In "Sinister," Ethan Hawke plays a down-on-his-luck true crime writer desperate for a hit, who moves his family into a house in which the previous occupants died under ominous circumstances. That turns out to be a big mistake.
He soon discovers a box of old home movies, actual filmstrip movies with the necessary projector even, in the attic that seem to be a series of snuff films, families murdered over decades with only fleeting glimpses of a mysterious, ghoulish figure pointing to who is behind it all.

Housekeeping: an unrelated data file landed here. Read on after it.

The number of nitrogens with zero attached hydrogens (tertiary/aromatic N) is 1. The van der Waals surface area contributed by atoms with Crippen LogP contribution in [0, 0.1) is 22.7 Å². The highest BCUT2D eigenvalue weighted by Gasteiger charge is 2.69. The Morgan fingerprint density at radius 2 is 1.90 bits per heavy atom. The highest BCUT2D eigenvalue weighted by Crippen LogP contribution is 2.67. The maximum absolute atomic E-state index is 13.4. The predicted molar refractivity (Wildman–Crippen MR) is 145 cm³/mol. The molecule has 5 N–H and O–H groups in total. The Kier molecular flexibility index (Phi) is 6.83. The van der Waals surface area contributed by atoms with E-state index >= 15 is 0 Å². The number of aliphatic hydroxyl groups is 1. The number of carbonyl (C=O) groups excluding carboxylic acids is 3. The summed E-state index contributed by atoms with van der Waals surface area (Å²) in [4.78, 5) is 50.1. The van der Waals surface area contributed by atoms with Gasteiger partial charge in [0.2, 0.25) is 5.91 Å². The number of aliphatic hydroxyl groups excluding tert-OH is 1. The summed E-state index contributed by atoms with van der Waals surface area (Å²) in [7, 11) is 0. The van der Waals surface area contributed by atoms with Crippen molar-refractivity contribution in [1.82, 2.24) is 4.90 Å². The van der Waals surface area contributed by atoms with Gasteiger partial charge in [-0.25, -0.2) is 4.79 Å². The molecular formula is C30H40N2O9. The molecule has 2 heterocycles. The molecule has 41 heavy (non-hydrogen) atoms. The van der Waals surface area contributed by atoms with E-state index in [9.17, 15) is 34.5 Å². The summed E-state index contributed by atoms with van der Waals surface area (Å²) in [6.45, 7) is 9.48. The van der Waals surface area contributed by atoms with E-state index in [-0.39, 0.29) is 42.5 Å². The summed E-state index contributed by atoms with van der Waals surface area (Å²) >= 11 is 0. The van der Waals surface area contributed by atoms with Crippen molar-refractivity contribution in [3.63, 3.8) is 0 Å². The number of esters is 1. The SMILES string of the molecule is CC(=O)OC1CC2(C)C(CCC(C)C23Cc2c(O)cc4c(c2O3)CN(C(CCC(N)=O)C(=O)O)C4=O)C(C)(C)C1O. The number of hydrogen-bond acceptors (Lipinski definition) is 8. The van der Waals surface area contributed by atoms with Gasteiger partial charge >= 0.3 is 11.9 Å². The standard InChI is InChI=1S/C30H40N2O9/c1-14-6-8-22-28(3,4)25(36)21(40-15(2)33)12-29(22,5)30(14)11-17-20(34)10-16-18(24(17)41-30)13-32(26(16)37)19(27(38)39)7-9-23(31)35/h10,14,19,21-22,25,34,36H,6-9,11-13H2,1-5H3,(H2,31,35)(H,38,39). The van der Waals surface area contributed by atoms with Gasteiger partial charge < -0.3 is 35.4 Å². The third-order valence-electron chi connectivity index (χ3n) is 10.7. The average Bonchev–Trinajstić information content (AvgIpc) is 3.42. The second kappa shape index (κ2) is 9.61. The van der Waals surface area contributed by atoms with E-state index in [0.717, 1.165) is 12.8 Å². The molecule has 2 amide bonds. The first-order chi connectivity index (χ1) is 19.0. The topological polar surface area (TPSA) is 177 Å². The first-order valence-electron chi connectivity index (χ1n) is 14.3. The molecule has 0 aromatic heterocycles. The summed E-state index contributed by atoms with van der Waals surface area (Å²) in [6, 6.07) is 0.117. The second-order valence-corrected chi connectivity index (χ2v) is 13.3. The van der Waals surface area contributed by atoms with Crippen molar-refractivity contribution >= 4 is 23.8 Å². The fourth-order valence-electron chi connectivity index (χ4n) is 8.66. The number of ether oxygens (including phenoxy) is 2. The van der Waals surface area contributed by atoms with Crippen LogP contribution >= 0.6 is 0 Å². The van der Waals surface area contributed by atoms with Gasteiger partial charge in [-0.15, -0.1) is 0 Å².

Pursuing the story of those films and whether he has put his own family in the path of whoever made them drive Hawke's writer relentlessly to the brink of madness.
Written by C. Robert Cargill and director Scott Derrickson, "Sinister" offers an interesting twist on the recent wave of "found footage" movies — in that the main character actually finds some footage that propels the narrative forward, with the grisly home movies providing a series of unsettling interludes along the way.